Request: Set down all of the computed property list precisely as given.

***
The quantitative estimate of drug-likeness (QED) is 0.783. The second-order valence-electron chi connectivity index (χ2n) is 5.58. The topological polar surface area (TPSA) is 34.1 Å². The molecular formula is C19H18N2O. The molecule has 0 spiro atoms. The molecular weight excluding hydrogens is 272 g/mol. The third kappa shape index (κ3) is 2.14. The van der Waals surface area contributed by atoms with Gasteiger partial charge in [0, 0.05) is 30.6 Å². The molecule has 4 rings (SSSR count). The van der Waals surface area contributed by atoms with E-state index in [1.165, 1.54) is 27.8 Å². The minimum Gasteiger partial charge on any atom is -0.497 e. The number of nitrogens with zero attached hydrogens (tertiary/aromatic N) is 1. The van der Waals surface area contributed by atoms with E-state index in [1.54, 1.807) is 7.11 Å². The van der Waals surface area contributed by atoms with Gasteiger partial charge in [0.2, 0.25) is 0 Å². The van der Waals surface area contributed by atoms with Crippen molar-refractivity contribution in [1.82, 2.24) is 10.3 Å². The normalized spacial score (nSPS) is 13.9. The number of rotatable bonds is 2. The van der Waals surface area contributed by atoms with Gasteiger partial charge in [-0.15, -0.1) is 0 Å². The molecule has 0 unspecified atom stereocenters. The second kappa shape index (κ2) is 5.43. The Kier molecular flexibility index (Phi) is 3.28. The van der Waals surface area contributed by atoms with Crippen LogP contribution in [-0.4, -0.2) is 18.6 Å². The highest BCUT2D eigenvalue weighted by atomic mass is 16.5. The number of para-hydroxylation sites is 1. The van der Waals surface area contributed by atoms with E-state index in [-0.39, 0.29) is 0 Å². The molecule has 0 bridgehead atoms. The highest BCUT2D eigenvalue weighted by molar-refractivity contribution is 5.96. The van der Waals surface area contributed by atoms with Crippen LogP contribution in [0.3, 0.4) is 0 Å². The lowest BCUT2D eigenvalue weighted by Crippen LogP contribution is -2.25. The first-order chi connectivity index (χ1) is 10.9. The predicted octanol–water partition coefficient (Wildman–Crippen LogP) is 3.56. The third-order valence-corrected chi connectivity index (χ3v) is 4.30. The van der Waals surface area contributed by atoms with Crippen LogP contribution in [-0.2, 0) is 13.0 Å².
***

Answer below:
The quantitative estimate of drug-likeness (QED) is 0.783. The second-order valence-electron chi connectivity index (χ2n) is 5.58. The topological polar surface area (TPSA) is 34.1 Å². The molecular formula is C19H18N2O. The molecule has 0 spiro atoms. The molecular weight excluding hydrogens is 272 g/mol. The third kappa shape index (κ3) is 2.14. The van der Waals surface area contributed by atoms with Gasteiger partial charge in [0, 0.05) is 30.6 Å². The molecule has 4 rings (SSSR count). The van der Waals surface area contributed by atoms with E-state index in [1.165, 1.54) is 27.8 Å². The minimum Gasteiger partial charge on any atom is -0.497 e. The number of nitrogens with zero attached hydrogens (tertiary/aromatic N) is 1. The van der Waals surface area contributed by atoms with E-state index in [1.54, 1.807) is 7.11 Å². The van der Waals surface area contributed by atoms with Gasteiger partial charge in [0.2, 0.25) is 0 Å². The van der Waals surface area contributed by atoms with Crippen molar-refractivity contribution in [1.82, 2.24) is 10.3 Å². The normalized spacial score (nSPS) is 13.9. The number of rotatable bonds is 2. The van der Waals surface area contributed by atoms with Gasteiger partial charge in [-0.15, -0.1) is 0 Å². The molecule has 0 unspecified atom stereocenters. The second kappa shape index (κ2) is 5.43. The Kier molecular flexibility index (Phi) is 3.28. The van der Waals surface area contributed by atoms with Crippen LogP contribution in [-0.4, -0.2) is 18.6 Å². The highest BCUT2D eigenvalue weighted by atomic mass is 16.5. The number of para-hydroxylation sites is 1. The van der Waals surface area contributed by atoms with E-state index in [-0.39, 0.29) is 0 Å². The molecule has 0 bridgehead atoms. The highest BCUT2D eigenvalue weighted by molar-refractivity contribution is 5.96. The van der Waals surface area contributed by atoms with Crippen LogP contribution in [0.3, 0.4) is 0 Å². The lowest BCUT2D eigenvalue weighted by Crippen LogP contribution is -2.25. The first-order chi connectivity index (χ1) is 10.9. The predicted octanol–water partition coefficient (Wildman–Crippen LogP) is 3.56. The third-order valence-corrected chi connectivity index (χ3v) is 4.30. The van der Waals surface area contributed by atoms with Crippen LogP contribution in [-0.2, 0) is 13.0 Å².